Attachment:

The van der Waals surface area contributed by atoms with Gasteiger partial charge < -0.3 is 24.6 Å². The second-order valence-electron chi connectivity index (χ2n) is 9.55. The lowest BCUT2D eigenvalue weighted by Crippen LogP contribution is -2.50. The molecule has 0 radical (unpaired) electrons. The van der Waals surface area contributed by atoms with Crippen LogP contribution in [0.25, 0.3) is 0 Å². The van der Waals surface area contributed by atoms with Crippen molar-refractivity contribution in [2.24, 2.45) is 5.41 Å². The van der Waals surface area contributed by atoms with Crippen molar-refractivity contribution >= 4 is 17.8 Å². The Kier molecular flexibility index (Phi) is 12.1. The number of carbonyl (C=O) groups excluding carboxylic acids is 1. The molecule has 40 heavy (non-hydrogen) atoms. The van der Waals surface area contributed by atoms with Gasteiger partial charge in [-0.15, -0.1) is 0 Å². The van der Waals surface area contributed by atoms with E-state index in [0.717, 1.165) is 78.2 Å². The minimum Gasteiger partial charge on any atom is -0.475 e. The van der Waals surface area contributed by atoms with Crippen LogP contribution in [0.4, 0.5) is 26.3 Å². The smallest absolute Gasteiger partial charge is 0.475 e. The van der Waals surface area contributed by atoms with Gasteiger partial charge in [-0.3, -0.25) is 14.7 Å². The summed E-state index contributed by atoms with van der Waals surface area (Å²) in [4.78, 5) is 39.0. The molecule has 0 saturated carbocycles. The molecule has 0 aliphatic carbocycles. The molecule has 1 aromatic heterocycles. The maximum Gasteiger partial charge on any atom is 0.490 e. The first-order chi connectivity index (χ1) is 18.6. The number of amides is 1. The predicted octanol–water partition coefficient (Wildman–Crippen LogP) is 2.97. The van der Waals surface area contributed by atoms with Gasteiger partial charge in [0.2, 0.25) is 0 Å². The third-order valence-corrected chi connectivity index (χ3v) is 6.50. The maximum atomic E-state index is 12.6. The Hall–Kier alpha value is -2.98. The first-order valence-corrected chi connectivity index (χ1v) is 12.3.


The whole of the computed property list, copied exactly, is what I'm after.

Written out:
The van der Waals surface area contributed by atoms with Gasteiger partial charge < -0.3 is 24.6 Å². The second-order valence-electron chi connectivity index (χ2n) is 9.55. The lowest BCUT2D eigenvalue weighted by Crippen LogP contribution is -2.50. The molecule has 0 radical (unpaired) electrons. The van der Waals surface area contributed by atoms with Crippen LogP contribution in [0.25, 0.3) is 0 Å². The van der Waals surface area contributed by atoms with Crippen molar-refractivity contribution in [2.24, 2.45) is 5.41 Å². The van der Waals surface area contributed by atoms with Crippen molar-refractivity contribution >= 4 is 17.8 Å². The Kier molecular flexibility index (Phi) is 12.1. The number of carbonyl (C=O) groups excluding carboxylic acids is 1. The molecule has 40 heavy (non-hydrogen) atoms. The van der Waals surface area contributed by atoms with Gasteiger partial charge in [-0.15, -0.1) is 0 Å². The van der Waals surface area contributed by atoms with E-state index in [0.717, 1.165) is 78.2 Å². The minimum Gasteiger partial charge on any atom is -0.475 e. The van der Waals surface area contributed by atoms with Crippen LogP contribution in [0.4, 0.5) is 26.3 Å². The smallest absolute Gasteiger partial charge is 0.475 e. The van der Waals surface area contributed by atoms with Gasteiger partial charge in [-0.3, -0.25) is 14.7 Å². The summed E-state index contributed by atoms with van der Waals surface area (Å²) in [4.78, 5) is 39.0. The molecule has 0 saturated carbocycles. The molecule has 0 aliphatic carbocycles. The molecule has 1 aromatic heterocycles. The maximum Gasteiger partial charge on any atom is 0.490 e. The first-order chi connectivity index (χ1) is 18.6. The number of amides is 1. The predicted octanol–water partition coefficient (Wildman–Crippen LogP) is 2.97. The van der Waals surface area contributed by atoms with Gasteiger partial charge in [0.2, 0.25) is 0 Å². The third-order valence-corrected chi connectivity index (χ3v) is 6.50. The maximum atomic E-state index is 12.6. The Hall–Kier alpha value is -2.98. The first-order valence-corrected chi connectivity index (χ1v) is 12.3.